7 Estrus (heat) lasts from 12 to 48 hours, averaging 36 hours and ovulations occur 24 to 36 hours after onset of heat. Goats should be bred naturally once 24 hours after onset of heat or if conservation of the buck is not a consideration, every 12 hours until the receptive period is over. In artificial insemination, it is recommended to breed every 12 hours, 2 to 3 times. Does generally have heat cycles of 21 day length, similar to cows. However, considerable variation between individual does exists without any abnormality reason. The recurrence of estrus cycles should be fairly consistent in an individual animal. A doe with an unusual cycle length of 35 to 40 days should be suspected of embryo loss and should be placed under careful observation.

8 A buck must be prepared for the breeding season with good nutrition, parasite control, foot trimming, etc. A prebreeding genital exam should be carried out with examination of the testicles for any abnormalities. The testicle should be plump, firm and symmetrical. If any abnormalities or problems are suspected, a semen evaluation should be carried out. Many systemic debilitating diseases, arthritis, foot rot, and scrotal infections can affect fertility of bucks.

9 The Pregnant Doe Pregnancy diagnosis should be done to ensure pregnancy has occurred and if not, the situation corrected before the end of the season. Gestation in goats is 150 days. Pregnancy diagnosis continues to be a problem in small ruminants. Nonreturn to estrus is the most commonly used sign of pregnancy. This requires close observations and can be adequate. If a buck is present, return to estrus determination is simple.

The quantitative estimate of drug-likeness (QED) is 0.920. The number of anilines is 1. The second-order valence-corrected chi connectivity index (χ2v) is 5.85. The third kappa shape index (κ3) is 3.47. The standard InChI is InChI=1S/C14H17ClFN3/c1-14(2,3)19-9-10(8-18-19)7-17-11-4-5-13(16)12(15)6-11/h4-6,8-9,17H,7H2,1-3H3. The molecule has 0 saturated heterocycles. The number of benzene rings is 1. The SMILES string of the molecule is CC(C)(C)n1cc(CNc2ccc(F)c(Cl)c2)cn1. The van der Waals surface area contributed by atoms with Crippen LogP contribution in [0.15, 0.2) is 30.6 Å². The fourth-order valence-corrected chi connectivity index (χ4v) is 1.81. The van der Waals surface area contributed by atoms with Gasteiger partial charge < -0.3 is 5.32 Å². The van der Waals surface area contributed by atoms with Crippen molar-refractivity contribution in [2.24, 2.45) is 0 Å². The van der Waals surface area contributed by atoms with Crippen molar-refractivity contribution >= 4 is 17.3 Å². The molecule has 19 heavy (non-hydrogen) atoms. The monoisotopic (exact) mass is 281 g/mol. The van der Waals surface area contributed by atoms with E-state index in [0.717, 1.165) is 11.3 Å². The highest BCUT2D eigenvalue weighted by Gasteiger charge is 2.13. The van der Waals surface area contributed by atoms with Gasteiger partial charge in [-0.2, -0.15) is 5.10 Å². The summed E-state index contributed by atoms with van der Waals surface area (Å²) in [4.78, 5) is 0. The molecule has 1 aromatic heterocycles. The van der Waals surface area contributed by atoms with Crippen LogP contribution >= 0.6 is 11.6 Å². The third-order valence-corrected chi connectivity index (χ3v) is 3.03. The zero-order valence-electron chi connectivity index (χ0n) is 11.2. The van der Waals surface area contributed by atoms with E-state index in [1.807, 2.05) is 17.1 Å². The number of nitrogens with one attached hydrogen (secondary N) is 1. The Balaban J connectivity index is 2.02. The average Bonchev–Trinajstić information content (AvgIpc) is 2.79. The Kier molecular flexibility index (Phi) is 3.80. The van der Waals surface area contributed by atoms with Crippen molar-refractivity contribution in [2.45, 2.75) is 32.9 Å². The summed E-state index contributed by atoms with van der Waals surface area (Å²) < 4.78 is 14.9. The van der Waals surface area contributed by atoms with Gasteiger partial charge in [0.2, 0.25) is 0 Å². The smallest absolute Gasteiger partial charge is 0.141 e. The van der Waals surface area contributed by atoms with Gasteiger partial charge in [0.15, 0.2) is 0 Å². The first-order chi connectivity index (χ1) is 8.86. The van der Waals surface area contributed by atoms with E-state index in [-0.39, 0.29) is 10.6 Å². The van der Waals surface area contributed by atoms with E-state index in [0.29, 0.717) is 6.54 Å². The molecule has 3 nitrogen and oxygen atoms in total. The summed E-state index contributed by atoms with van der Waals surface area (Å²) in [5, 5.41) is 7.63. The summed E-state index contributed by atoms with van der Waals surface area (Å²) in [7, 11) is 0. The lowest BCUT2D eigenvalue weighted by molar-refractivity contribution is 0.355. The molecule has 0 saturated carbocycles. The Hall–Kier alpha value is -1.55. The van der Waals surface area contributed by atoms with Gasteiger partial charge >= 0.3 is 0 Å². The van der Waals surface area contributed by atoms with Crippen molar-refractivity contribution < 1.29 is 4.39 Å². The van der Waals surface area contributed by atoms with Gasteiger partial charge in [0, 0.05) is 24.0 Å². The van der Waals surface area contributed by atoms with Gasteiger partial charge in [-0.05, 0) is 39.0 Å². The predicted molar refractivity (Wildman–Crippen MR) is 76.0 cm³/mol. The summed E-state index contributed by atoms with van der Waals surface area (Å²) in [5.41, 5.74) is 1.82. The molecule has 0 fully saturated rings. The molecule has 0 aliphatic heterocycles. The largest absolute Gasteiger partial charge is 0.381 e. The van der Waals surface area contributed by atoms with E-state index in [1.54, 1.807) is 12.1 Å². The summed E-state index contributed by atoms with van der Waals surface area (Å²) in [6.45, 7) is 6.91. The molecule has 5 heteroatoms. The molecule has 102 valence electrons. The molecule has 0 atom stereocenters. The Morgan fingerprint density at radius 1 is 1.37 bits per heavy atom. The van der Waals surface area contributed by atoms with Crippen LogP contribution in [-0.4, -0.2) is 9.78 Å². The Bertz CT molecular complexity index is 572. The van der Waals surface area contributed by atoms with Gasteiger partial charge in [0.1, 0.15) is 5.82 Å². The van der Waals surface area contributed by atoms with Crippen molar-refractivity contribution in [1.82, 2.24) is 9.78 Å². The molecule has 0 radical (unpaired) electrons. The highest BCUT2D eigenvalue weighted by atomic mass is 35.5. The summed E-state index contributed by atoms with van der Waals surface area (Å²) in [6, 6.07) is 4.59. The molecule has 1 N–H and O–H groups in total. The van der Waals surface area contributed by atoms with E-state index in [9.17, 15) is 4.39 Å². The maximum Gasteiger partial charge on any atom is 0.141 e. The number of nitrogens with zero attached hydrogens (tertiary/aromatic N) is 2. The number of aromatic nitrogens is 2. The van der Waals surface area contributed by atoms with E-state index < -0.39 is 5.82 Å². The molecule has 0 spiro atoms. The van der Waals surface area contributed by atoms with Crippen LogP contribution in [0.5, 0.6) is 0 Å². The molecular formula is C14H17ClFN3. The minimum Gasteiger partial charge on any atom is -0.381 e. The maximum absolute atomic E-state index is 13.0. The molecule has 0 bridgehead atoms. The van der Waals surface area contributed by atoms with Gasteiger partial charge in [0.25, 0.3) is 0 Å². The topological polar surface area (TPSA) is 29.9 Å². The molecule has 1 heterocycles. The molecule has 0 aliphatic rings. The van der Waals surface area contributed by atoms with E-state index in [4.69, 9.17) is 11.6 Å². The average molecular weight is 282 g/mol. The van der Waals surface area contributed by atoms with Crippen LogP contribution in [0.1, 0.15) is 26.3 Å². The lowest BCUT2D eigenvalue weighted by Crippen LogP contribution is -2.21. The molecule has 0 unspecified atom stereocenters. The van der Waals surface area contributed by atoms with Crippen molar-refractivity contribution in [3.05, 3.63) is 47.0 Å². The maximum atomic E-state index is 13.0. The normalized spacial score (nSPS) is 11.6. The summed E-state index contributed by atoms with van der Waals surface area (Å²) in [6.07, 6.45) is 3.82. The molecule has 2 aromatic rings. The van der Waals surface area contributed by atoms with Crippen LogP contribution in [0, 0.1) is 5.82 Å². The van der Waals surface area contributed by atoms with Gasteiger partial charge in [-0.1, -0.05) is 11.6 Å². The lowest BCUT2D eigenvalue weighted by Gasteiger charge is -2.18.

10 Recto-abdominal palpation with the aid of a rectal probe can be done with great caution and experience from 70 to 110 days but many veterinarians find it too dangerous to recommend. After 110 days the fetuses can be palpated through the abdominal wall. Ultra sound and radiography pregnosticators are available but the initial expense is a limiting factor.

11 Milk tests, e.g. available from DHIA labs, can be used at 21 to 23 days post-breeding to detect levels of the pregnancy hormone, progesterone. Low levels indicate a non-pregnant status. However, goat owners should keep in mind that an animal detected as pregnant may later lose the fetus, because goats may be more susceptible to abortion than cows, particularly during the periods of poor nutrition.

12 Contagious reproductive diseases are not a common problem in goats. Brucellosis caused by B. melitensis is not found in the United States although it is a problem in other parts of the world. Goats are resistant to Brucella abortus, the brucellosis of cows and it is not a problem. Enzootic abortion, a chlamydial infection, occurs in California and causes abortions. Characteristically 80 percent of abortions occur in first and second fresheners and 3 to 4 weeks before normal kidding. Natural immunity develops and vaccination programs are effective in problem areas. Whenever an abortion occurs, careful examination of the aborted fetus(es) and placenta is essential by submitting to a diagnostic pathology laboratory.